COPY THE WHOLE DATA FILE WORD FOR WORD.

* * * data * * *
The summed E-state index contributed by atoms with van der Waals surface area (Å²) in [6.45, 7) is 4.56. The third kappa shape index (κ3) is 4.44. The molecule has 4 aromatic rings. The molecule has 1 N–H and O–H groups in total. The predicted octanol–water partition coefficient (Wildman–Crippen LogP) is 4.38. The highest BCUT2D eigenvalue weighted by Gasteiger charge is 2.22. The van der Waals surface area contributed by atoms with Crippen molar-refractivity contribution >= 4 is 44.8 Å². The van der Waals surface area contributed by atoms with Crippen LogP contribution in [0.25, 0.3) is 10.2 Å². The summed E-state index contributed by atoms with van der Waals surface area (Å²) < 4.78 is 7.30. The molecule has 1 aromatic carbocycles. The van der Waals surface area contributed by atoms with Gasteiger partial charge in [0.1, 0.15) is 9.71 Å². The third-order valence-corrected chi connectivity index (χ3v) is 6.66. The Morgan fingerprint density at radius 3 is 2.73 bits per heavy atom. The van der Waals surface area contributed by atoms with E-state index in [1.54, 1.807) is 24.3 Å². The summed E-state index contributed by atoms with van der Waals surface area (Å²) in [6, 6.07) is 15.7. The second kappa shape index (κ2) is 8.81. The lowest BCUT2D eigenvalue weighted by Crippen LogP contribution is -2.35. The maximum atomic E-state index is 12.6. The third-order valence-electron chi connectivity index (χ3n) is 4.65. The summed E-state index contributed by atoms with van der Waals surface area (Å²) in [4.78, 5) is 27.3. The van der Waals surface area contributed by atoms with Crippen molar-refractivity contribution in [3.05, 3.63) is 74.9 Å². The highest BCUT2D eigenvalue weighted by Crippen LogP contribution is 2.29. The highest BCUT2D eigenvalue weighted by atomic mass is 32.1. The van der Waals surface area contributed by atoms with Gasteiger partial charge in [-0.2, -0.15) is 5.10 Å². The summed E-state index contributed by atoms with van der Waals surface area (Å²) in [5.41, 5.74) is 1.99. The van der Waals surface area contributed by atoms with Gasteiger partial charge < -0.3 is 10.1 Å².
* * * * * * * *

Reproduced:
The summed E-state index contributed by atoms with van der Waals surface area (Å²) in [6.45, 7) is 4.56. The third kappa shape index (κ3) is 4.44. The molecule has 4 aromatic rings. The molecule has 1 N–H and O–H groups in total. The predicted octanol–water partition coefficient (Wildman–Crippen LogP) is 4.38. The highest BCUT2D eigenvalue weighted by Gasteiger charge is 2.22. The van der Waals surface area contributed by atoms with Crippen molar-refractivity contribution >= 4 is 44.8 Å². The van der Waals surface area contributed by atoms with Crippen LogP contribution in [0.25, 0.3) is 10.2 Å². The summed E-state index contributed by atoms with van der Waals surface area (Å²) < 4.78 is 7.30. The molecule has 1 aromatic carbocycles. The van der Waals surface area contributed by atoms with Gasteiger partial charge in [0.1, 0.15) is 9.71 Å². The third-order valence-corrected chi connectivity index (χ3v) is 6.66. The Morgan fingerprint density at radius 3 is 2.73 bits per heavy atom. The van der Waals surface area contributed by atoms with E-state index in [1.54, 1.807) is 24.3 Å². The summed E-state index contributed by atoms with van der Waals surface area (Å²) in [6, 6.07) is 15.7. The second kappa shape index (κ2) is 8.81. The lowest BCUT2D eigenvalue weighted by Crippen LogP contribution is -2.35. The maximum atomic E-state index is 12.6. The third-order valence-electron chi connectivity index (χ3n) is 4.65. The summed E-state index contributed by atoms with van der Waals surface area (Å²) in [4.78, 5) is 27.3. The van der Waals surface area contributed by atoms with Crippen molar-refractivity contribution in [3.05, 3.63) is 74.9 Å². The highest BCUT2D eigenvalue weighted by Crippen LogP contribution is 2.29. The highest BCUT2D eigenvalue weighted by atomic mass is 32.1. The van der Waals surface area contributed by atoms with Gasteiger partial charge in [-0.2, -0.15) is 5.10 Å². The summed E-state index contributed by atoms with van der Waals surface area (Å²) in [5.41, 5.74) is 1.99. The van der Waals surface area contributed by atoms with Gasteiger partial charge < -0.3 is 10.1 Å².